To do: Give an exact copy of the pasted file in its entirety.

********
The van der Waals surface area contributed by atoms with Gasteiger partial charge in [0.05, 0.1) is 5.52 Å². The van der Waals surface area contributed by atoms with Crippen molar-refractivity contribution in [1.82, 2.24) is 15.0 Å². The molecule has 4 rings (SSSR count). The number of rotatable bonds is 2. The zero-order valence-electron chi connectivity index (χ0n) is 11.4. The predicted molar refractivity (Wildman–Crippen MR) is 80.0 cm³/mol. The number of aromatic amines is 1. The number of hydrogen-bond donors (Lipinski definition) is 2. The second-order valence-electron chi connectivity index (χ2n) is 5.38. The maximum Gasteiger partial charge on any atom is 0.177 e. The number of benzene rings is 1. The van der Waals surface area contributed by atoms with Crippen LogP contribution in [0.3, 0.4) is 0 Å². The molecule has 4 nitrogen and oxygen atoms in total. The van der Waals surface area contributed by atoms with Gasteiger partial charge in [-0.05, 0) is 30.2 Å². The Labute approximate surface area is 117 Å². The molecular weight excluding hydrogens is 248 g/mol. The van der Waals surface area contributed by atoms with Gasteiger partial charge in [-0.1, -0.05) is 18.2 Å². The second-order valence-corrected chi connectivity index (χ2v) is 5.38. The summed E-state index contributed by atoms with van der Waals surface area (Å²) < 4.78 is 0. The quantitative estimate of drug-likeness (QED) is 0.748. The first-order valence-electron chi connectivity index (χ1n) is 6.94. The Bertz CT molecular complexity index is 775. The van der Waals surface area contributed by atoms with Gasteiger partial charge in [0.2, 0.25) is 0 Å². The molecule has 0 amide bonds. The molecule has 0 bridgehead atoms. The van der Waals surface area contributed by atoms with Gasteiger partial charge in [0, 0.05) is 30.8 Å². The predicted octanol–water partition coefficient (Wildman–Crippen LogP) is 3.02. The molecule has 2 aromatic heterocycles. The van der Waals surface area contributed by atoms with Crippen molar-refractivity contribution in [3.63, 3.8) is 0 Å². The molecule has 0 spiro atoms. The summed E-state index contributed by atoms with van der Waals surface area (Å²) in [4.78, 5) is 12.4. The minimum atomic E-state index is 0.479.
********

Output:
The van der Waals surface area contributed by atoms with Gasteiger partial charge in [0.05, 0.1) is 5.52 Å². The van der Waals surface area contributed by atoms with Crippen molar-refractivity contribution in [1.82, 2.24) is 15.0 Å². The molecule has 4 rings (SSSR count). The number of rotatable bonds is 2. The zero-order valence-electron chi connectivity index (χ0n) is 11.4. The predicted molar refractivity (Wildman–Crippen MR) is 80.0 cm³/mol. The number of aromatic amines is 1. The number of hydrogen-bond donors (Lipinski definition) is 2. The second-order valence-electron chi connectivity index (χ2n) is 5.38. The maximum Gasteiger partial charge on any atom is 0.177 e. The number of benzene rings is 1. The van der Waals surface area contributed by atoms with Crippen LogP contribution in [0.3, 0.4) is 0 Å². The molecule has 4 nitrogen and oxygen atoms in total. The van der Waals surface area contributed by atoms with Gasteiger partial charge in [-0.05, 0) is 30.2 Å². The Labute approximate surface area is 117 Å². The molecular weight excluding hydrogens is 248 g/mol. The van der Waals surface area contributed by atoms with Gasteiger partial charge in [-0.1, -0.05) is 18.2 Å². The second-order valence-corrected chi connectivity index (χ2v) is 5.38. The summed E-state index contributed by atoms with van der Waals surface area (Å²) < 4.78 is 0. The quantitative estimate of drug-likeness (QED) is 0.748. The first-order valence-electron chi connectivity index (χ1n) is 6.94. The Bertz CT molecular complexity index is 775. The van der Waals surface area contributed by atoms with Gasteiger partial charge in [0.2, 0.25) is 0 Å². The molecule has 0 amide bonds. The molecule has 0 bridgehead atoms. The van der Waals surface area contributed by atoms with Gasteiger partial charge in [0, 0.05) is 30.8 Å². The predicted octanol–water partition coefficient (Wildman–Crippen LogP) is 3.02. The molecule has 2 aromatic heterocycles. The van der Waals surface area contributed by atoms with Crippen molar-refractivity contribution in [3.63, 3.8) is 0 Å². The molecule has 0 spiro atoms. The summed E-state index contributed by atoms with van der Waals surface area (Å²) in [4.78, 5) is 12.4. The minimum atomic E-state index is 0.479.